Debut novel Acts of Service has been described as “a rare masterpiece on sex”, and its twenty-eight-year old author, Lillian Fishman, hailed as a distinctly fresh voice of American fiction. Eve, the novel’s protagonist, is a young barista living in New York with her girlfriend, with whom she has a stable yet somewhat boring relationship. Monogamy makes her afraid of what she might be missing out on. Things take a turn when Eve embarks on an affair with the other two major characters in the book, Olivia and her boyfriend Nathan, which leads Eve to confront multiple contradictions as she discovers aspects of her sexuality and desire which she had not dared admit to herself before.


At a recent press conference, Fishman highlighted the contradictions she tried to encapsulate in her novel. She set out on a mission to describe the directionless reality of today’s younger generations, as well as the impossibility of embodying the moral codes desired by certain politicised communities. And sexuality has a lot to do with all of these, as the author explains.

Lillian Fishman (American accent): The contradiction that Eve is facing was an important contradiction for me that I had been witnessing and experiencing for years. And it’s I think a heterosexual problem or a problem of heterosexuality, but in a way I felt that it could only be explored from a queer perspective: the problem of accepting or understanding your sexuality in a landscape that has both created it and rejected it at the same time. For me the book is very much about the possibility of freedom and discovery, even within the culture and the landscape that we live in. And I don’t believe that there has to be a full scale revolution in order for people to find that in their personal lives.


Fishman designed the novel as a descriptive piece of fiction and not a manifesto or a political document. It tells us about an experience of sexuality that is often, in fact, at odds with what a certain ideology tries to convince us we should embody on a personal level. The novel describes the impossibility of personal politics, says Fishman.

Lillian Fishman: I hope for a future in which the impact of heterosexual socialisation is less extreme. And I think it’s possible that for many young people it already is. But it’s difficult for me to imagine, because if you’re a person who grows up in a restrictive culture like the way that I’ve learned to think about radicalism or about freedom or about intimacy, sexuality… all of these things, is responsive to those obstacles in culture.


Eve feels disappointed by the American dream and exploited under capitalism, which she thinks is connected to the compulsory heterosexuality that has been imposed on her. Nevertheless, her relationship with Nathan comes to show her how deep the roots of what she has been taught by the system go: that depth is exactly why she gets profound satisfaction out of this relationship.

Lillian Fishman: It’s my experience that there are young people all over the world who no longer believe in capitalism and the American dream. And Eve certainly is disillusioned with it. She has been trained to be straight. She’s also being told at the same time that that there’s a cowardice or a misogyny or a capitulation to that behaviour or whatever. That problem is a product of capitalism. It’s the same thing in her work life, where she believes — like most young people have been taught to believe in some way  —that it’s moral or noble to work hard and achieve something, and have a sense of your own merits having produced an achievement. And at the same time her politics and her social milieu disregards that idea and feels that it’s a capitulation or it’s a cowardly way to live.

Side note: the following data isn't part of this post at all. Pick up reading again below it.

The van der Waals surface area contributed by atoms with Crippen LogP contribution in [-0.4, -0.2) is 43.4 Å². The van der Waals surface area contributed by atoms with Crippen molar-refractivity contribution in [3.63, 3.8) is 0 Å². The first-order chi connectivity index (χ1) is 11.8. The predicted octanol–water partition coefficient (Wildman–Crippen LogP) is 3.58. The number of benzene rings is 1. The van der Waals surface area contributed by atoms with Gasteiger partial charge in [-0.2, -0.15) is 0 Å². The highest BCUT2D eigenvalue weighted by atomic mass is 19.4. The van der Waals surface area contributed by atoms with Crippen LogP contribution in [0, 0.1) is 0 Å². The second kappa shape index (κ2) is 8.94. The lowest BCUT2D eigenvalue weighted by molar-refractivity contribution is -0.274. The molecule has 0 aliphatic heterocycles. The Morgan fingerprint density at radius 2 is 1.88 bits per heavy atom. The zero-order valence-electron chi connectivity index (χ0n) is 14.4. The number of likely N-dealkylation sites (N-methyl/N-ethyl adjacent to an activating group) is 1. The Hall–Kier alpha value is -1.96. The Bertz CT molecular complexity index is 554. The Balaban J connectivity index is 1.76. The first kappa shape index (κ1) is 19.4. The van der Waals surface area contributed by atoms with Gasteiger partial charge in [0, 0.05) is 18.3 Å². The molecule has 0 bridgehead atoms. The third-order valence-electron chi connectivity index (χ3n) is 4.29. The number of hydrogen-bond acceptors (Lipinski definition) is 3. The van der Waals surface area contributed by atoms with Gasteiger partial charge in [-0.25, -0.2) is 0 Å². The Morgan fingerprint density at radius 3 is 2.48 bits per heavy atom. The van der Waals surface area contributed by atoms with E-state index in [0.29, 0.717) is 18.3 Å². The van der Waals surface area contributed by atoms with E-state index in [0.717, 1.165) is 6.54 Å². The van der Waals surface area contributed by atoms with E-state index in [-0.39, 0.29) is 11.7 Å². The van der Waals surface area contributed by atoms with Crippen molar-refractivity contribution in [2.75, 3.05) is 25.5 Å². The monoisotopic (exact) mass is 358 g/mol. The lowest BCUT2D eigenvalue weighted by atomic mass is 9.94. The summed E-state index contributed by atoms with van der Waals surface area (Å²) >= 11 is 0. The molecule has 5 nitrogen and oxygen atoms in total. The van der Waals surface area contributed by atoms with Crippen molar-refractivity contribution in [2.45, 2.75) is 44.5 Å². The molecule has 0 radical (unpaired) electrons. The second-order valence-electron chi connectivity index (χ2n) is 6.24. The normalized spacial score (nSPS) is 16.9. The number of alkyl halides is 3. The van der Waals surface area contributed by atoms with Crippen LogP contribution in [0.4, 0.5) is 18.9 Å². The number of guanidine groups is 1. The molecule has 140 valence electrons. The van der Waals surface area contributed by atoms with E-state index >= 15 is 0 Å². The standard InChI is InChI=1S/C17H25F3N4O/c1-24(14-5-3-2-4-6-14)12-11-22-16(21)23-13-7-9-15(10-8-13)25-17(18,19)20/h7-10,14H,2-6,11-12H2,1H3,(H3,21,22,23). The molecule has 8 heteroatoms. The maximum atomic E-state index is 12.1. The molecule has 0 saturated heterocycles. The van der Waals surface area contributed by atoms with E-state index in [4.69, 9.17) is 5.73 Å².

This novel brings forth how the idea of what it means to live a meaningful life has profoundly weakened: whether through liberal or religious values, there used to be much clearer instructions on how to live a good life, which have dramatically blurred for the generation the book’s protagonist and author belong to.

Lillian Fishman: There’s a real weakening in the secular, moral and ethical frameworks that people of the couple of generations preceding ours had. You know fifty years ago even in secular households and families was like a really profound belief in a linear progression in life. I mean obviously there are plenty of social movements that interrupted this, and there are plenty of exceptions, but there was an ethic of progression, achievements, merit, security…  I think there was much more of a solid narrative for what would make a good life, and I think that’s very weakened.


As a novel that can be placed in the erotic genre, Acts of Service raises questions about consent, a topic which is often discussed nowadays, and which the author approaches with nuance. She suggests that while some areas of consent are clear and should stay well-defined, others are blurred and offer a wonderful arena for literature to explore.

Lillian Fishman:  I think the reason that this has been so at issue in the last few years and in the last decades is because it’s impossible to identify the line. And one of the pleasures of the book for me is to see Eve attempt to make that decision or calculation again and again in situations that are slightly different each time. And I think not always but very frequently the erotic is necessarily transgressive in some way, or dangerous in some way. Something that disturbs us. That’s always been so much of what creates eroticism and excitement for people. And so when we go toward that sensation, it’s very difficult to determine or even to know for ourselves  at what moment that will become truly unwanted, or be too strong.  And I think  this is an area that literature is really ripe to explore and it’s being explored in really amazing ways.